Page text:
The 2020 hurricane season could bring new challenges as Louisiana residents also navigate the realities of COVID-19. The U.S. has already seen one named storm, and the National Oceanic and Atmospheric Administration said coastal areas should brace for an active season.
Preparations should include yards, homes, pets and having food and cleaning supplies, but disinfectants and some food items have been in high demand since the state went on lockdown following outbreaks of the novel coronavirus.
LSU AgCenter food safety expert Wennie Xu said cleaning and disinfecting items such as soap, hand sanitizer, disinfecting wipes, or general household cleaning and disinfecting supplies for surfaces are important, especially if a storm necessitates cleanup because of floodwaters or storm damage.
Having a three-day water supply is important. “It is best to buy bottled water and prepare for one gallon of water per day per person,” she said.
To keep food safe in the event of a power outage, keep the doors of your refrigerator and freezer shut as much as possible. “Frozen foods can be safely refrozen if they still have ice crystals on them or the temperature is 40 degrees or lower,” Xu said.
She also said to make sure you have a manual can opener, a food thermometer to monitor temperature and bleach if you need to sanitize utensils, pots and water.
Xu also said families should have two cloth face covering per family member.
AgCenter nutritionist and registered dietitian Sandra May said when preparing for a hurricane, keep in mind foods that do not have to be refrigerated before or after opening will not spoil over a period of a few days, require little to no preparation and can be prepared without electricity.
Be sure to have at least a three-day food supply for each person in the household, she said.
Another step for storm preparation is to make sure your home is ready.
AgCenter housing specialist Claudette Reichel said to remember the letter “S” for home projects. She said to inspect shingles, soffits, seals, shutters and surroundings.
Homeowners looking to replace a roof have hurricane-hardy options, such as wind-rated shingles and tear-resistant, synthetic underlayment. But if a replacement isn’t in the plans, Reichel said, homeowners can strengthen existing shingles with roofing cement.
“Put some dabs under the first course of shingles and along the gable ends where it is most vulnerable,” she said. Roof damage is the biggest homeowners insurance loss following hurricanes.
Reichel also recommended securing soffits with polyurethane sealant and stainless steel screws. “Soffits are less likely to get blown around and allow wind-driven rain into your attic and cause major damage,” she said.
Inexpensive caulk will seal holes where wires, cables and pipes enter or exit your house.
When high winds are expected, flying debris can damage windows. Shutters such as lightweight translucent removable storm panels are a good alternative to heavy plywood boards, Reichel said.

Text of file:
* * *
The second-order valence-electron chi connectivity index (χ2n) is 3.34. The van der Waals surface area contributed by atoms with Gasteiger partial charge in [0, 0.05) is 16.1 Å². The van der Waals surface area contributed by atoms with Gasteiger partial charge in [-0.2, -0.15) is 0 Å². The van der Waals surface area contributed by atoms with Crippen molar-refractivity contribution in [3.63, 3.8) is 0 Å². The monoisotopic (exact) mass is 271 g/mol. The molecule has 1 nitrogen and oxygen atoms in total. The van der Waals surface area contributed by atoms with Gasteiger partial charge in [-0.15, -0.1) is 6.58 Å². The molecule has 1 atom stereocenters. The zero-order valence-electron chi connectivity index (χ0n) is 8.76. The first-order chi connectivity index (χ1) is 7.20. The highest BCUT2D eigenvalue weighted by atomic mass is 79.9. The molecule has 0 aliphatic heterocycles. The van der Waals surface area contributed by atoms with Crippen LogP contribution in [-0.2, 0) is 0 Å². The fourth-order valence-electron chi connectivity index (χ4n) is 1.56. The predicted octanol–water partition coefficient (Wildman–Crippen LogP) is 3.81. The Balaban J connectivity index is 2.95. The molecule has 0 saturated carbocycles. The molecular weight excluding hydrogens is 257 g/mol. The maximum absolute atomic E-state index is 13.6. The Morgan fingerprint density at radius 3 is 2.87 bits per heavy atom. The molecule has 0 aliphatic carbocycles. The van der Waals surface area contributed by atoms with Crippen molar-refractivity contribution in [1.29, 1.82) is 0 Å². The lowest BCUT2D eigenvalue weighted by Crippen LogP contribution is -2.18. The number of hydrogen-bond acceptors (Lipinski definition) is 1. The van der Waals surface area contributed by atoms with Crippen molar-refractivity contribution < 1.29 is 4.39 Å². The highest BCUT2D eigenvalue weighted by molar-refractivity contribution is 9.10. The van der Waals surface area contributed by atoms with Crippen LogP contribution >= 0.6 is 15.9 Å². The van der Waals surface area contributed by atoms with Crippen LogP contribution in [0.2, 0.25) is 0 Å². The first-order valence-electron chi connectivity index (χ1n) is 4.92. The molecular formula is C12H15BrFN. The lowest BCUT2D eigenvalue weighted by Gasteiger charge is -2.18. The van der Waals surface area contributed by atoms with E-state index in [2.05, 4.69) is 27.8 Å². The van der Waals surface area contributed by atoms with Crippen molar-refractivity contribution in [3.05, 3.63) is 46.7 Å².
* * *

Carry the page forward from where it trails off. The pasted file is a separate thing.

AgCenter horticulturist Heather Kirk-Ballard said landscapes can contain hazards during a storm. She recommends inspecting large trees and shrubs for dead branches. A licensed arborist should remove any trees or large branches that may be an issue.
“Be sure that anything that can be picked up by a heavy wind is secured,” she said. “That includes tools, chemicals, trellising and planters.”
Keeping drainage systems clear of debris is an important task for doing your part to keep stormwater from causing floods
Preparation also means getting pets and livestock ready for a storm. AgCenter veterinarian Christine Navarre said animals should have vaccinations and a check-up if necessary.
“Healthy animals will be better prepared to handle the stress of relocation,” Navarre said.
Microchipping animals or having identification for them in some way will help if you are separated from your animals. Navarre recommended storing identification numbers online in the cloud so they can be retrieved from anywhere.
She also said to prepare an emergency to-go box that includes contact information for animals’ veterinarians, medications, feed and leashes. It also is important to get a pet used to its pet carrier before it is necessary for the animal to be transported in it.
More information can be found at the American Veterinary Medical Association’s website at https://www.avma.org/resources/pet-owners/emergencycare/pets-and-disasters.
Are you prepared to protect and transport your horses and livestock? LSU AgCenter equine specialist Neely Walker explains what you can do to be prepared for hurricane season.
Are you prepared to protect and transport your horses, livestock and pets? LSU AgCenter veterinarian Christine Navarre explains what you can do to be prepared for hurricane season.